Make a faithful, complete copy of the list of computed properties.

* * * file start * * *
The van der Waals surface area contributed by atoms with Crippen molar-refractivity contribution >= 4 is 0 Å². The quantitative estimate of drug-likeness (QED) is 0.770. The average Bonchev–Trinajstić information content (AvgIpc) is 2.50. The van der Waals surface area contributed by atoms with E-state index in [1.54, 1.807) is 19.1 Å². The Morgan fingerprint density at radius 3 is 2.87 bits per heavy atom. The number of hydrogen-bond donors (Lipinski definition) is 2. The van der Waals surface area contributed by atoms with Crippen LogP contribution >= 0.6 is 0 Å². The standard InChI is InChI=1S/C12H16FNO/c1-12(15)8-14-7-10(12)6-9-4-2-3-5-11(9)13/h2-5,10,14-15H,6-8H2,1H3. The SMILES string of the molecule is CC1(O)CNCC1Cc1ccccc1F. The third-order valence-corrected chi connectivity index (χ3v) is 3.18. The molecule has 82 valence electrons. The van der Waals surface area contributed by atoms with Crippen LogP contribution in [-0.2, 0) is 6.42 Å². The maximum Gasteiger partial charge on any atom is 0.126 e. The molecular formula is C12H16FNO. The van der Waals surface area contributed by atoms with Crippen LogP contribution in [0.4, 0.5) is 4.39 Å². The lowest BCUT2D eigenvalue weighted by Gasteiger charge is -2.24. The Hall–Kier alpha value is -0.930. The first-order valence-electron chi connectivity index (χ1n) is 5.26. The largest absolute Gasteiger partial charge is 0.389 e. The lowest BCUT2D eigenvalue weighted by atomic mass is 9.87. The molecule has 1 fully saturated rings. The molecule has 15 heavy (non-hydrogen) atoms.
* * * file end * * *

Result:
The van der Waals surface area contributed by atoms with Crippen molar-refractivity contribution >= 4 is 0 Å². The quantitative estimate of drug-likeness (QED) is 0.770. The average Bonchev–Trinajstić information content (AvgIpc) is 2.50. The van der Waals surface area contributed by atoms with E-state index in [1.54, 1.807) is 19.1 Å². The Morgan fingerprint density at radius 3 is 2.87 bits per heavy atom. The number of hydrogen-bond donors (Lipinski definition) is 2. The van der Waals surface area contributed by atoms with Crippen LogP contribution >= 0.6 is 0 Å². The standard InChI is InChI=1S/C12H16FNO/c1-12(15)8-14-7-10(12)6-9-4-2-3-5-11(9)13/h2-5,10,14-15H,6-8H2,1H3. The SMILES string of the molecule is CC1(O)CNCC1Cc1ccccc1F. The third-order valence-corrected chi connectivity index (χ3v) is 3.18. The molecule has 82 valence electrons. The van der Waals surface area contributed by atoms with Crippen LogP contribution in [-0.2, 0) is 6.42 Å². The maximum Gasteiger partial charge on any atom is 0.126 e. The molecular formula is C12H16FNO. The van der Waals surface area contributed by atoms with Crippen LogP contribution in [0.4, 0.5) is 4.39 Å². The lowest BCUT2D eigenvalue weighted by Gasteiger charge is -2.24. The Hall–Kier alpha value is -0.930. The first-order valence-electron chi connectivity index (χ1n) is 5.26. The largest absolute Gasteiger partial charge is 0.389 e. The lowest BCUT2D eigenvalue weighted by atomic mass is 9.87. The molecule has 1 fully saturated rings. The molecule has 15 heavy (non-hydrogen) atoms.